About the Sustainability Council
by Mog,Justin M — last modified Jun 17, 2013 08:18 PM
UofL's Sustainability Council of faculty, staff and students formed in 2008 to provide oversight and direction, coordinate activities and recommend policies.
The Sustainability Council has active committees focused on:
1. Admin, Finance & Outreach
3. Education & Research
Meeting times and public documents available at our SharePoint site.
Council members can log-in to our Secure SharePoint.
Support our efforts through the UofL Green Fund!
From the Office of the Provost:
(At the time of the formation of the Sustainability Council in 2008)
The Sustainability Council provides oversight and direction, coordinates activities and recommends policies.
Sustainable development is development that meets the needs of the present without compromising the ability of future generations to meet their own needs.
This, one of the most commonly referenced definitions of sustainability, comes from “Our Common Future: The Report of the World Commission on Environment and Development,” also known as the Brundtland Commission report. In 1991, UofL honored the Brundtland Commission with the Grawemeyer Award for Ideas Improving World Order and Gro Harlem Brundtland spoke on campus the following academic year.
Today at UofL, an extraordinary amount of activity has been going on in the area of sustainability. Groups are implementing or planning everything from green purchasing policies to buying locally produced food, and energy audits to recycling programs.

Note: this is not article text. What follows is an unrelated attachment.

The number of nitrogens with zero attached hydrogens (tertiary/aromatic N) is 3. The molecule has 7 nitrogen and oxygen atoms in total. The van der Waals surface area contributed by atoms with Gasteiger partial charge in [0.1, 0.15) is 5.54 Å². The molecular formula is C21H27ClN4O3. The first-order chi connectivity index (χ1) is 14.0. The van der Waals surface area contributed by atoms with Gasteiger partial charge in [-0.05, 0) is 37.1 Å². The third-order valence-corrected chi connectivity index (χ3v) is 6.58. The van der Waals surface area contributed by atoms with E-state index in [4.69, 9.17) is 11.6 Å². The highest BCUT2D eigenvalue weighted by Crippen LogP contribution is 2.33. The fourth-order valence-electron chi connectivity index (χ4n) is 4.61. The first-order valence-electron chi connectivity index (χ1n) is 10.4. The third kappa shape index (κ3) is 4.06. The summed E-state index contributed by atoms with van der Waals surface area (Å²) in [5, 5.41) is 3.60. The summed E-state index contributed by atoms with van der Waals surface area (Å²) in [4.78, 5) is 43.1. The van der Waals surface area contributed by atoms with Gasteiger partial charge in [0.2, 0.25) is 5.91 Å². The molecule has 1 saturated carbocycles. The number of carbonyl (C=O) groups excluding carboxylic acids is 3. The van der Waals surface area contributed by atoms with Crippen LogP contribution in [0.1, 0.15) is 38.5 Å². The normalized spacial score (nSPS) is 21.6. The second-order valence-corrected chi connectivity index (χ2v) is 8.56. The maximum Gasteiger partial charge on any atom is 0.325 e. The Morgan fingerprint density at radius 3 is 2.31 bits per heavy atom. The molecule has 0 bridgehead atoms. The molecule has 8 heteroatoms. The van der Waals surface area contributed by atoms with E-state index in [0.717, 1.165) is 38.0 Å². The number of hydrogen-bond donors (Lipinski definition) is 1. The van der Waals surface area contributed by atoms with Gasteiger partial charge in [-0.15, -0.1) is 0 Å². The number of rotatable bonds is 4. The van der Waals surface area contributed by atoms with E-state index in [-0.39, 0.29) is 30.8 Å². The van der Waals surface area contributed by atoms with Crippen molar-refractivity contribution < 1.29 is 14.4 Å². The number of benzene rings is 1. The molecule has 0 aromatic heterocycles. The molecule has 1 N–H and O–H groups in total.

UofL Green Scene columns:
The Green Budget Rescue Team, largely comprised of folks from Arts and Sciences, has presented a proposal to manage our budget woes through smarter personal and institutional energy practices. The Kentucky Pollution Prevention Center runs programs all over the state to help businesses run more efficiently. The Partnership for a Green City teams us with local schools and the city to manage our environmental resources better.
Both our purchasing department and food vendors have begun using more recycled and renewable materials, and many disciplines are offering specific classes that focus on various aspects of healthy environments. Our faculty are conducting research that will help develop renewable forms of energy and are developing pilot devices that will let our technology operate more efficiently and save our land and waterways.
We’re doing a lot, but we can, and will, do more.
One of the goals of our new strategic plan is to be “creative and responsible stewards” of our resources. That includes making a commitment to sustainability and efficiency — a commitment so important to us that we will track our progress according to standards from the Association for the Advancement of Sustainability in Higher Education (AASHE).
Because we work best when we work together, I have formed the Sustainability Council to help pull together our efforts and to keep the campus community informed of everything that’s happening. The council also will help us move into a leadership position in the sustainability area.
Among other things, the Council will:
I’m sure more tasks will emerge, but you can see from these examples that the main purpose of the council is to coordinate and lead our activities and create excitement for creative thinking and engagement in this important area.
The Council has its work cut out, but all of our ideas and creativity will be needed to keep these initiatives going forward and for us to reach our goal to be a national leader in sustainability and efficiency.
Your contributions are always welcome! Meeting times for the Sustainability Council and its Committees are available here: